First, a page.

The Supreme Court of Canada has held that Federally regulated employers, including private sector companies and crown corporations, may only dismiss their non-unionized employees on a ‘just cause’ basis – matching the dismissal rights secured by unionized employees.
Fogler Rubinoff Partner Ronald Snyder was counsel to Atomic Energy of Canada Ltd. in the proceedings. The case garnered attention from corporate decision-makers across Canada for its potential impact on federally-regulated enterprises.
For decades, a majority of Federal adjudicators held that Federal employers, who are subject to Part III of the Canada Labour Code (“Code”), could only terminate their employees for ‘just cause’. It was their generally held view that when Parliament introduced the Code’s dismissal legislation in 1978, the intent was to provide nonunionized employees with the same protection given to their unionized counterparts.
In the Decision of Atomic Energy of Canada Limited v. Wilson, the Federal Court (2013 FC 733) disagreed, holding that there was no restriction under the Code from employees being dismissed ‘without cause’, a decision that was unanimously upheld at the Federal Court of Appeal (2015 FCA 17).
In Wilson v. Atomic Energy of Canada Limited (2016 SCC 29) (19 July 2016), the Supreme Court of Canada, in a 6 to 3 split decision, held that employees may only be dismissed for ‘just cause’. The Court rejected the proposition that the Code also permitted employees to be terminated ‘without cause’ with an appropriate severance package.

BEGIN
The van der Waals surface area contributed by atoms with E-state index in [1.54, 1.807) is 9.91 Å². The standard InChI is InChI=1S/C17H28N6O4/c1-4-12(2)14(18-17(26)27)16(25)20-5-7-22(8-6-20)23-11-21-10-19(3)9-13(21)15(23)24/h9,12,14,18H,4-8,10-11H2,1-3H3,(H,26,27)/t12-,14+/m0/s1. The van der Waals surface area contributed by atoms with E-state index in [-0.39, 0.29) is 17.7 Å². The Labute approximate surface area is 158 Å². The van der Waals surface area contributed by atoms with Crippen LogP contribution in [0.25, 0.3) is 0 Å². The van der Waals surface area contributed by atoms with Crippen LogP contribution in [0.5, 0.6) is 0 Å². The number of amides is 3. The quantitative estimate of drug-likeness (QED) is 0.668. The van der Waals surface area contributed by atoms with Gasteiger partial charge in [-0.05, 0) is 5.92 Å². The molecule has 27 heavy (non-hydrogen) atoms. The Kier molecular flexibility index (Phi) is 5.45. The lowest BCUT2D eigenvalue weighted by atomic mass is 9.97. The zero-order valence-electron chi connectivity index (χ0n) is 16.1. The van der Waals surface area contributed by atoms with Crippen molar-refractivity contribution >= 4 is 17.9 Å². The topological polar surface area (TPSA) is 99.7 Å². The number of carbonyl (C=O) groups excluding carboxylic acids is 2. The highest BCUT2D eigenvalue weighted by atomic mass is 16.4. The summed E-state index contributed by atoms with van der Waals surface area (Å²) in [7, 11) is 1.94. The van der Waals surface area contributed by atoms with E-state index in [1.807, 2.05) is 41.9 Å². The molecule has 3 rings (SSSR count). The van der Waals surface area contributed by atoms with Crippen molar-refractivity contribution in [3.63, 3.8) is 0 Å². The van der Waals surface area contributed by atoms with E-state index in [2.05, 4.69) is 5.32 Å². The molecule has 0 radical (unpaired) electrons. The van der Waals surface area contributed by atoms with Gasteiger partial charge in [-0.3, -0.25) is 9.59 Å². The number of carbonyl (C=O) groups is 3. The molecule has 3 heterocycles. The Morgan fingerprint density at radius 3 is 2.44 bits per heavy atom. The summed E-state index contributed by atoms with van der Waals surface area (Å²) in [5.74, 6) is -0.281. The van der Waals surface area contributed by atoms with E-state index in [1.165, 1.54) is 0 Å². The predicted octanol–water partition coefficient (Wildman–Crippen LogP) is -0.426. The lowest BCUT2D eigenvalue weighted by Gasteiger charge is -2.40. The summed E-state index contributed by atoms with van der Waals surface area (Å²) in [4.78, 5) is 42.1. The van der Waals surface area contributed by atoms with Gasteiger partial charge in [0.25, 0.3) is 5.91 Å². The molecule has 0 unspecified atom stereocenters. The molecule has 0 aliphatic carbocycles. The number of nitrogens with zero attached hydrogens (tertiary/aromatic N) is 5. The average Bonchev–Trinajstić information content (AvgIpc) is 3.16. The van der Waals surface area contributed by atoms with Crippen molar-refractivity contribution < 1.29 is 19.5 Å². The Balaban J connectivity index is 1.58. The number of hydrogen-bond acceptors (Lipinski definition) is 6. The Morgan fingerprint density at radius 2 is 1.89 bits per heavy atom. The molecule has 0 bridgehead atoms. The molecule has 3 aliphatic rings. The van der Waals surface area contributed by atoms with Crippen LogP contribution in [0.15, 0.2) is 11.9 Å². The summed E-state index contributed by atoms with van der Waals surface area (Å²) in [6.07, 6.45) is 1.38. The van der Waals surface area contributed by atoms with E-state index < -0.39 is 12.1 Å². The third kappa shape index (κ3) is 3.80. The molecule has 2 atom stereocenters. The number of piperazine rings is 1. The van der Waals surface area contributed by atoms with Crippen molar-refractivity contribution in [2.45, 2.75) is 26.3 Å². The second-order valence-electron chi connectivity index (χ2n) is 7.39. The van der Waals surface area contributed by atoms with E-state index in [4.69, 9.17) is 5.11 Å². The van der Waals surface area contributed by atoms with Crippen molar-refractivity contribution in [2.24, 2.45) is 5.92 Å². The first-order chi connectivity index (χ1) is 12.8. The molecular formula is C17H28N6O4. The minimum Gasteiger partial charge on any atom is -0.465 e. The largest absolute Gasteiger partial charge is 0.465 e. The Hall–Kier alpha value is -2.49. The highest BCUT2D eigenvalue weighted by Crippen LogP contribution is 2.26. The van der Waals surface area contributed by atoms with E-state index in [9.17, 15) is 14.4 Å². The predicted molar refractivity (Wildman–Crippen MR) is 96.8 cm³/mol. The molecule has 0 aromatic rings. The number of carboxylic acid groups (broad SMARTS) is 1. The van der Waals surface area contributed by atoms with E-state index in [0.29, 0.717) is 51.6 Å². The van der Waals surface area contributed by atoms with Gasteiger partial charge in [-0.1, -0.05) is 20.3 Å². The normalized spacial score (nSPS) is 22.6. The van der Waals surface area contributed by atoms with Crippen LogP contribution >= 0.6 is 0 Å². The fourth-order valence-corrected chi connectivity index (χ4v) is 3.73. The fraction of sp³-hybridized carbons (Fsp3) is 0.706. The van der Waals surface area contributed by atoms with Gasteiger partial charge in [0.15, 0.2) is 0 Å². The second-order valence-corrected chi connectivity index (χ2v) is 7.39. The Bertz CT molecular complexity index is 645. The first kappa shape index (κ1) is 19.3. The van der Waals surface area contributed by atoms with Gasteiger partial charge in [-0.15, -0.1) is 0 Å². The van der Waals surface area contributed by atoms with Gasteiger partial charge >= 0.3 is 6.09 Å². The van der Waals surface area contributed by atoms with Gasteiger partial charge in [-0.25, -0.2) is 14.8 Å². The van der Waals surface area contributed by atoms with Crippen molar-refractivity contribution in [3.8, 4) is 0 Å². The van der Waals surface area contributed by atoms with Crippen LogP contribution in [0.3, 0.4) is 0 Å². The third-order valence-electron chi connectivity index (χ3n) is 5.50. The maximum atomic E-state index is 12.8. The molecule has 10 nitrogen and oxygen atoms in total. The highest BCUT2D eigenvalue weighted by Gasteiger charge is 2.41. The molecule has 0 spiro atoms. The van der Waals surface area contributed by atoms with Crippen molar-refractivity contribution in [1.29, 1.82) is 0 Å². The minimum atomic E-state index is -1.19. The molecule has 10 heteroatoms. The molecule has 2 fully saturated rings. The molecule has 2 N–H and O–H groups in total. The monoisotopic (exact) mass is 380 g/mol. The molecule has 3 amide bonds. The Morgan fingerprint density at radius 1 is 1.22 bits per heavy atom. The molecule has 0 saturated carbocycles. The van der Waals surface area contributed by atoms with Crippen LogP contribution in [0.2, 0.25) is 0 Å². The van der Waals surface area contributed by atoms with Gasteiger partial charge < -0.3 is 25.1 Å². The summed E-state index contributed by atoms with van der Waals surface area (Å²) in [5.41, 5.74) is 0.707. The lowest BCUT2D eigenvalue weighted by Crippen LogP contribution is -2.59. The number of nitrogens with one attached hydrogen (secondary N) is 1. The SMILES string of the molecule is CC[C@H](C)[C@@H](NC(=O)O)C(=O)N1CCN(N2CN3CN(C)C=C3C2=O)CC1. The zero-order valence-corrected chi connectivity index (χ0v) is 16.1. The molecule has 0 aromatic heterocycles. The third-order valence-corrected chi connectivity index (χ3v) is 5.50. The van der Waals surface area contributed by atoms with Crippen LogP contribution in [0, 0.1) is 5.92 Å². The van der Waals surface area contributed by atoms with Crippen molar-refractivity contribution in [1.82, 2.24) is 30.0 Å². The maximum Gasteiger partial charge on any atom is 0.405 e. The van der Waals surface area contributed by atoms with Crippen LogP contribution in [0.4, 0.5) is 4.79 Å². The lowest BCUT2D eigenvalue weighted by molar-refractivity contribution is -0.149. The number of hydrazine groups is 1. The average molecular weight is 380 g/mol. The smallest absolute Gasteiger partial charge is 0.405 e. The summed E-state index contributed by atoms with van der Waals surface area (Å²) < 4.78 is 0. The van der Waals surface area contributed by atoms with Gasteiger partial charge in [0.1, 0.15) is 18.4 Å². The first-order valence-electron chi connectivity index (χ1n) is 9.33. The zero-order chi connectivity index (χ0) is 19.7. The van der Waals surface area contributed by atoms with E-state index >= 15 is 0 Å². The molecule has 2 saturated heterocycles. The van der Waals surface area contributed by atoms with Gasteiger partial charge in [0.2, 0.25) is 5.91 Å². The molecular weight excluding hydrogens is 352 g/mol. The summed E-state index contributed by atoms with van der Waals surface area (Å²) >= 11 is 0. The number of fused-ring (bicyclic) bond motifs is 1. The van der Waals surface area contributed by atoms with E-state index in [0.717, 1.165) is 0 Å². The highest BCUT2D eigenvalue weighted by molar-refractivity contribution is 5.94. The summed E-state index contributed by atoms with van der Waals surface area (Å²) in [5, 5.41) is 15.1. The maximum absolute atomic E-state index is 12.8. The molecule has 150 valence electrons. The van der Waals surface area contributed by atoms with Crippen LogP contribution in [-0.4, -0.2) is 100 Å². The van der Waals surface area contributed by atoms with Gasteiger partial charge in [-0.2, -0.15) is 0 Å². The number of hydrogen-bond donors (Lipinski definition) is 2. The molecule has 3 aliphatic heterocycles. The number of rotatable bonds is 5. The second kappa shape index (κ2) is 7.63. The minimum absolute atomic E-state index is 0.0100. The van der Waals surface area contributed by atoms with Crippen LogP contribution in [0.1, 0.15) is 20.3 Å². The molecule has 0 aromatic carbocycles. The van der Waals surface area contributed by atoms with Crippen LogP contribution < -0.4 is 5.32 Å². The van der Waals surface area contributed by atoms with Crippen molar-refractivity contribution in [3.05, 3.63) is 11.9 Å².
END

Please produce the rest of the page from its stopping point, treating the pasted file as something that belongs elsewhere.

In a strongly worded dissent, the minority judges viewed the Majority’s decision as being founded on, among other things, illogic, ‘circular reasoning’, ‘frail’ evidence, a misrepresentation of statistics that was in any event irrelevant to the issue to be determined and an improper cherry-picking of facts to support its conclusion.
The Decision’s Impact on Employers
Federal employers are restricted to dismissing employees solely on a ‘just cause’ basis unless a legitimate layoff due to a lack of work or discontinuance of a function can be demonstrated.
The absence of an ability to terminate ‘without cause’ will reduce the flexibility of employers to manage their human resource complement in a manner that promotes efficiency and effectiveness.
To dismiss on a ‘just cause’ basis, employers will generally need to ‘build a record’ against an employee over time to establish that the high threshold of ‘just cause’ has been met. Failure to meet that high threshold could result in the employee’s reinstatement
Ronald Snyder, who argued the case on be-half of AECL, is the author of the annually published and regularly cited treatise, The Annotated Canada Labour Code, and is a Certified Specialist in Labour Law by the Law Society of Ontario.
This publication is intended for general information purposes only and should not be relied upon as legal advice.